Four years later, running back Jamal Lewis (fifth overall) and wideout Travis Taylor (10th) were the choices. With 7,801 yards, Lewis is the Ravens' all-time leading rusher, a Ring of Honor pick and the youngest to play in a Super Bowl. Meanwhile, Taylor is seen to have underachieved, with 204 receptions and 15 touchdowns during five years in Baltimore.
The Ravens held the same mixed bag after the 2003 draft, when they took linebacker Terrell Suggs (10th) and quarterback Kyle Boller (19th).
Suggs is the Ravens' all-time sack leader and a shoo-in for the Ring of Honor -- and possibly Canton -- while Boller was, at best, average during his six years with the team, playing to a 71.9 passer rating and producing a near-even touchdown-to-interception ratio (45-44).
Suggs and Boller came along just after the Ravens posted a losing season and immediately led the team to a division title in their rookie campaigns.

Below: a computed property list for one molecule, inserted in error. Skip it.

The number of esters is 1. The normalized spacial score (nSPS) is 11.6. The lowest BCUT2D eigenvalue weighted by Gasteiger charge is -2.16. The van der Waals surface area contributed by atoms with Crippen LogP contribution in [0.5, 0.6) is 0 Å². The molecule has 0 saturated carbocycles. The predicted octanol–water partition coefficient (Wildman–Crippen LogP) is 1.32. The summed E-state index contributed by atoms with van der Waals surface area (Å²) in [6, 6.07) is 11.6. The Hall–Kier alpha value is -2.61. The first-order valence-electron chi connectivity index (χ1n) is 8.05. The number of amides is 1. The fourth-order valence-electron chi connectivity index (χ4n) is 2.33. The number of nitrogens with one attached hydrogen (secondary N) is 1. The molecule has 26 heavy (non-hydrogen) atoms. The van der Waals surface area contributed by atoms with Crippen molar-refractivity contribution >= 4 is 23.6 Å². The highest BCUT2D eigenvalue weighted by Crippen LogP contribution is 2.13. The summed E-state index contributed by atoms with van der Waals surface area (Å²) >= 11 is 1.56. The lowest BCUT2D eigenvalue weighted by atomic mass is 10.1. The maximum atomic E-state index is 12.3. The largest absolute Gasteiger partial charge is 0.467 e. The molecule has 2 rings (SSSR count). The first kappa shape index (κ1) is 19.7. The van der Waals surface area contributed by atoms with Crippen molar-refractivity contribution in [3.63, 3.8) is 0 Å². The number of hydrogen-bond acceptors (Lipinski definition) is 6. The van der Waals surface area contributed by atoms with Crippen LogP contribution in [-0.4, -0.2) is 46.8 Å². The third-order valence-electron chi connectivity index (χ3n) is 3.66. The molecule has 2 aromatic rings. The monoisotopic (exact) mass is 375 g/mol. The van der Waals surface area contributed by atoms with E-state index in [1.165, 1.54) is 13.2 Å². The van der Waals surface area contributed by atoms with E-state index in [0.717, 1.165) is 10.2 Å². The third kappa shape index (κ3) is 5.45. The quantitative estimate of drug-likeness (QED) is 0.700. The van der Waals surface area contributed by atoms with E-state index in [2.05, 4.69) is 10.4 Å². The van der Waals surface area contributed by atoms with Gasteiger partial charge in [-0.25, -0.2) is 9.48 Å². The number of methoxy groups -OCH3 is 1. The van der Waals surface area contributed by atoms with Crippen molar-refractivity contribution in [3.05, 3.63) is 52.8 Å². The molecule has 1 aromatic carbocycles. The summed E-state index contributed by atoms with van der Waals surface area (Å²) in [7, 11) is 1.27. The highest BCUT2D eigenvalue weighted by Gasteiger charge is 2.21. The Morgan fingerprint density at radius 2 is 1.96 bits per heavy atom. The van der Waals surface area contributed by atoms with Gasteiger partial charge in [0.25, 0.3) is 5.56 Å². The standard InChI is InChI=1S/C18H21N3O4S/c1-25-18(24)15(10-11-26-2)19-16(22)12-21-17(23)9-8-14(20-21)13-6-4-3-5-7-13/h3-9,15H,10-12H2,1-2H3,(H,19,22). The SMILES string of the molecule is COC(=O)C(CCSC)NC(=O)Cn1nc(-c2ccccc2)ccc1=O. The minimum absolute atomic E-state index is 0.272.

But while there's no guarantee such young talent can lead this year's team to an old, familiar place, they both seem up for the challenge.
"[It's about] getting the plays and not making any mistakes on those, first of all," Stanley said. "Using my coach's technique and really focusing on that -- just doing a lot of repetition on that and really focusing in on the little stuff."
Perriman added: "I'm very anxious, but at the same time I want to take it day-by-day. I don't want to look too far ahead, just take things day-by day and get better day-by-day. When that time comes I know it will play out."
Getting out and playing will be the only way to truly prove whether Stanley and Perriman were first-round worthy, and whether the Ravens will again be a top-level team because of them.
has been covering professional football since 1994
Issue 224: August 2016